From the Dean: A Bright Future
In important ways, the city of Detroit is a bellwether. Like many American cities, it was hard hit by the globalization of markets and labor in the late 20th century, and further battered by the Great Recession of 2008. As the first major American city to file for bankruptcy, Detroit can be considered a cautionary tale for the nation. That’s why its future matters so much. Detroit reminds us that cities are living organisms, and the only way they can succeed is if their residents are engaged in a healthy economy, live in healthy neighborhoods, and have access to first-rate health care and to safe, healthy, affordable food and water.
The durable threads of Detroit’s long and rich history are readily discernible, and they’re being woven into a bright future, not only for Detroit but for southeastern Michigan and, indeed, for the entire state. The earliest of those threads include the Native Americans who recognized the area’s potential for hunting, fishing, planting, and trade, and the French explorers who, after navigating the St. Lawrence Seaway, found in le détroit du Lac Érié (“strait of Lake Erie”) a place to exchange goods and build commerce.
Detroit has always been a place of promise. It’s the birthplace of the mass-produced automobile and of the original “catholepistemiad, or university, of Michigania,” later the University of Michigan. As a terminus on the Underground Railroad, Detroit was a symbol of hope and economic opportunity for countless Americans fleeing slavery. A century later, the city gave rise to a thriving middle class of color—one of the country’s first. Many in that community came here as part of the Great Migration, itself a movement shaped by hope and opportunity.
Michigan’s largest city has historically been a model for what can and what ought to be. As a mid-century emblem of middle-class African-American prosperity, Detroit refuted the idea that blacks lived only in ghettos or rural areas. Long before “diversity” became a mantra, Detroit exemplified the term, as evidenced by its many houses of worship representing communities of faith from places as disparate as the United Arab Emirates, the Caribbean, and the American South—not to mention Michigan.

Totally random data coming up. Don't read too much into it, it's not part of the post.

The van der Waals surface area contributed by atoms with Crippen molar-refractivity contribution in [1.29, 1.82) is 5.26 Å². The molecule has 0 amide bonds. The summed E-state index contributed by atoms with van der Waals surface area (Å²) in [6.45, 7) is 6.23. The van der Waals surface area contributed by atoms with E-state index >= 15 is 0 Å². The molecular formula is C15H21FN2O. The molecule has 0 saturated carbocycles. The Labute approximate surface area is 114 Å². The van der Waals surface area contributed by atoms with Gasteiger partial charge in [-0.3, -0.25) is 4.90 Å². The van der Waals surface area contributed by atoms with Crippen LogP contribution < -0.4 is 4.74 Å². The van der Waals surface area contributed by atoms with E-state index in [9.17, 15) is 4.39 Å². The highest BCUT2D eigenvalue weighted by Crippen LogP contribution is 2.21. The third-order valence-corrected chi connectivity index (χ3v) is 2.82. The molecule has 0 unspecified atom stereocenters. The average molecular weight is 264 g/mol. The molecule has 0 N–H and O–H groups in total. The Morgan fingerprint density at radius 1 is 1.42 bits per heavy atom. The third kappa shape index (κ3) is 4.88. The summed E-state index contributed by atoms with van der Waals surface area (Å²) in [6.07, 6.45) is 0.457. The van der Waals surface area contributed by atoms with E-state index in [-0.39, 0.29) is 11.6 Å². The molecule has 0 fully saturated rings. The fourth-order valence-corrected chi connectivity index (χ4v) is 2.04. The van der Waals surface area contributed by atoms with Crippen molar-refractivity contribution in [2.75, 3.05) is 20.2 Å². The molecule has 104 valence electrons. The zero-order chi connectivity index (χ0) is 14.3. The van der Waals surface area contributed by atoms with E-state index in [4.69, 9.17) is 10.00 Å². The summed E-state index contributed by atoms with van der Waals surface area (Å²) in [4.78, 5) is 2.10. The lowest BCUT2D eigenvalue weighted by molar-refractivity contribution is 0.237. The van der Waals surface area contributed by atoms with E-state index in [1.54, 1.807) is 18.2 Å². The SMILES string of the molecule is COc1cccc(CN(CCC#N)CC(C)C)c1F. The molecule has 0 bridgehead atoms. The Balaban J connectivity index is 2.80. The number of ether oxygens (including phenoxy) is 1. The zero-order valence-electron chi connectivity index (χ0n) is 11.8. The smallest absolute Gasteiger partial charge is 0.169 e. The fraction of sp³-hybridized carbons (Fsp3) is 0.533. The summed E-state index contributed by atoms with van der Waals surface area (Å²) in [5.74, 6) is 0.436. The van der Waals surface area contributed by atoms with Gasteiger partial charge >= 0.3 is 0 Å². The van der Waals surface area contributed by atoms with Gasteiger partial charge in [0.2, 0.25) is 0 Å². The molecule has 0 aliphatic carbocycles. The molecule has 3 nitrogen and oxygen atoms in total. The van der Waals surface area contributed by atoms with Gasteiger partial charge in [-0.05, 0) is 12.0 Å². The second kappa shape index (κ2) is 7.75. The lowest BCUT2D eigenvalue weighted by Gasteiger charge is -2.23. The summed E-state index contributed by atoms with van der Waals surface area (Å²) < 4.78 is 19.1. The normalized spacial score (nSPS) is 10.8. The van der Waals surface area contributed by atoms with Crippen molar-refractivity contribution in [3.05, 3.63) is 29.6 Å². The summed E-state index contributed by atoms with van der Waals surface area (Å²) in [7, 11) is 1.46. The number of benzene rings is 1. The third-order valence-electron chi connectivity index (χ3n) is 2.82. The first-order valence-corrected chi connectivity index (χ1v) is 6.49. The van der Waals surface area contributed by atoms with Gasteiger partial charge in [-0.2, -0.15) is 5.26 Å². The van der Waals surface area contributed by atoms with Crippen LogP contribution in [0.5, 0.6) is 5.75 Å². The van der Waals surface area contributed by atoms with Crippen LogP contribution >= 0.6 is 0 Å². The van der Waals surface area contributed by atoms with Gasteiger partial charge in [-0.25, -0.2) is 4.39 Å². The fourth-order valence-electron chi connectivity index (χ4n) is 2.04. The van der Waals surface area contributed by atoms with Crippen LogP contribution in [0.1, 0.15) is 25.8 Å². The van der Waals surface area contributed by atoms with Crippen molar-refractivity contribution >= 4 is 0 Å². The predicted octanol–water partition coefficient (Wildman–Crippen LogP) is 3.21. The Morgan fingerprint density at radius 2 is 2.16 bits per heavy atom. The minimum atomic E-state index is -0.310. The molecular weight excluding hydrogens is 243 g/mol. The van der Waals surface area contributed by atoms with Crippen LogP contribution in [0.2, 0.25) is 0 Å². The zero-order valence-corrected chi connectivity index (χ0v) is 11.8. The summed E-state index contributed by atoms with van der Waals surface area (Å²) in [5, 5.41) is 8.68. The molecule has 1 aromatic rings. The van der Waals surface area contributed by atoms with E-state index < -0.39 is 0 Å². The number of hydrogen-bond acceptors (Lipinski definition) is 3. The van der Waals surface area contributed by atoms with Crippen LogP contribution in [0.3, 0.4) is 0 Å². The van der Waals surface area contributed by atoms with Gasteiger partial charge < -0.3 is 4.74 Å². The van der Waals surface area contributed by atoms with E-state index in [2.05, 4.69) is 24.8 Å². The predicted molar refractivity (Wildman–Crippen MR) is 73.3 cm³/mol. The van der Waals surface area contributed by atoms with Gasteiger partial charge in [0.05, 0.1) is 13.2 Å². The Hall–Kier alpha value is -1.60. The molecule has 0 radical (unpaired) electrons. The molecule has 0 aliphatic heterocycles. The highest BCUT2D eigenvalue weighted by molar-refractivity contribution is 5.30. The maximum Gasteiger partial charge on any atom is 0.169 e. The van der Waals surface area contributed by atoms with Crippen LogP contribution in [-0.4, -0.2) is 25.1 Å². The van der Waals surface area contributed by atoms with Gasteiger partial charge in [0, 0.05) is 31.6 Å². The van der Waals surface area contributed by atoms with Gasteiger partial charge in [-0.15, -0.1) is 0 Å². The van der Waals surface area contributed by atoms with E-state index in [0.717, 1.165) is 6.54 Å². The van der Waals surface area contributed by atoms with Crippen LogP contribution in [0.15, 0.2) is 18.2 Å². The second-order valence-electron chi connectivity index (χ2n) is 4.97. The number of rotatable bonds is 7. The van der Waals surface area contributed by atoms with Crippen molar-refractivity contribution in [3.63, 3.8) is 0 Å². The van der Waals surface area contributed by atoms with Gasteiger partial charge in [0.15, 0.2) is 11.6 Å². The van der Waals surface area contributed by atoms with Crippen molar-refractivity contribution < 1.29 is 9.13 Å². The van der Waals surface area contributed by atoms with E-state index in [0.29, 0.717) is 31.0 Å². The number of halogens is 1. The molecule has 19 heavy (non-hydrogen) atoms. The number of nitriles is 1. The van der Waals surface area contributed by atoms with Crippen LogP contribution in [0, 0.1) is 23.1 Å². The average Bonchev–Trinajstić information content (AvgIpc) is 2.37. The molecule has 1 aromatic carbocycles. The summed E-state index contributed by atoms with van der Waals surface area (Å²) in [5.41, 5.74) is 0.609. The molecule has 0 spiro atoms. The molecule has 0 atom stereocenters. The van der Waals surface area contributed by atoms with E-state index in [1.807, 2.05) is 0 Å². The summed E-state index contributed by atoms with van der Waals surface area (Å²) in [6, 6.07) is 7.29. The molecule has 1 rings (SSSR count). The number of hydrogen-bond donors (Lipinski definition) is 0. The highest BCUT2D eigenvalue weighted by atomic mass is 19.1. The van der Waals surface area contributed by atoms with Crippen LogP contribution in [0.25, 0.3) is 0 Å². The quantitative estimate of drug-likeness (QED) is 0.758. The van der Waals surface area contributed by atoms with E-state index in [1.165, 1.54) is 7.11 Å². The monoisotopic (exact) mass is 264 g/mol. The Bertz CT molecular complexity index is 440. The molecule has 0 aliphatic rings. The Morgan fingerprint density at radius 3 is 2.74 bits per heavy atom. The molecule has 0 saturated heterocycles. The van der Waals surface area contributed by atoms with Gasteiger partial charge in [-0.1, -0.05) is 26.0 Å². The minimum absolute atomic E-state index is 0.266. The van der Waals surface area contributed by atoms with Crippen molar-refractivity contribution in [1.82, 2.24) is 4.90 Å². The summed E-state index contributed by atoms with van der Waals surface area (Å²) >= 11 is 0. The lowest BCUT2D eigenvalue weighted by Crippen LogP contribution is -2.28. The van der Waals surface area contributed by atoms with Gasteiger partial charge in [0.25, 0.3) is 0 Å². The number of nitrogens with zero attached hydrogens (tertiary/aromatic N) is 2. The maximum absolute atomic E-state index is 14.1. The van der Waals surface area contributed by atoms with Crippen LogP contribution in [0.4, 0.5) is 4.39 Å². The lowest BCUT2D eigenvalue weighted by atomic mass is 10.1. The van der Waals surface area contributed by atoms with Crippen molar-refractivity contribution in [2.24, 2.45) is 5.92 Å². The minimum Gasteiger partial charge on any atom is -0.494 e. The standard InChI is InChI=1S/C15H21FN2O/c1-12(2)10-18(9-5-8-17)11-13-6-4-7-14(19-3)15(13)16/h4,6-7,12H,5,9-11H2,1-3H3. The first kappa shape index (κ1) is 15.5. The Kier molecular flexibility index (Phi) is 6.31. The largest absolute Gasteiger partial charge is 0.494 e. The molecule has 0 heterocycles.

Among the durable threads of history that have persisted through good times and bad are the abiding relationships between members of the Detroit community and the University of Michigan School of Public Health. These relationships have enriched our collective understanding of what we can—and must—do to reduce health disparities and expand access to care in urban settings. Through their resilience, ingenuity, and commitment, our Detroit partners have been nothing short of inspirational to us all, and it’s no accident that so many members of the SPH community—students, graduates, faculty, and staff—are today working for Detroit’s future.
A vibrant Detroit depends on the promise of a thriving, forward-looking, 21st-century metropolitan area. It depends on the strategic investment in the education of young people, and on the creation of a robust and fertile environment where those young people can stay healthy and engaged, through good times and bad, spring and, yes, even our bright, crisp winters.
To eliminate inequities, we have to build new economies and enterprises that allow people to do good and do well. I am deeply encouraged by the concentration of new entrepreneurs in Detroit who are bound by a triple bottom line. They seek profit, yes, but only if it comes with environmental sustainability and social equity. They realize that it is no longer acceptable for us to consign one segment of the population to living in substandard housing and polluted neighborhoods so that another sector can get rich. By example, they remind us of the biblical injunction that all of us bear responsibility for “the least among us.” Of the many important lessons Detroit has to teach, this is perhaps the greatest.
And so in this season of renewal, I am filled with optimism. Optimism that Detroit will fulfill its legacy of promise as a place of shining opportunity for workers, the middle class, the struggling poor, and enterprising entrepreneurs. Optimism that the numerous and varied efforts across Detroit to build health and community will enrich and enhance each other and, along with the city’s world-class arts and music and food and sports, help to make Detroit once again one of the nation’s most desirable places to live.
Dean and Professor of Toxicology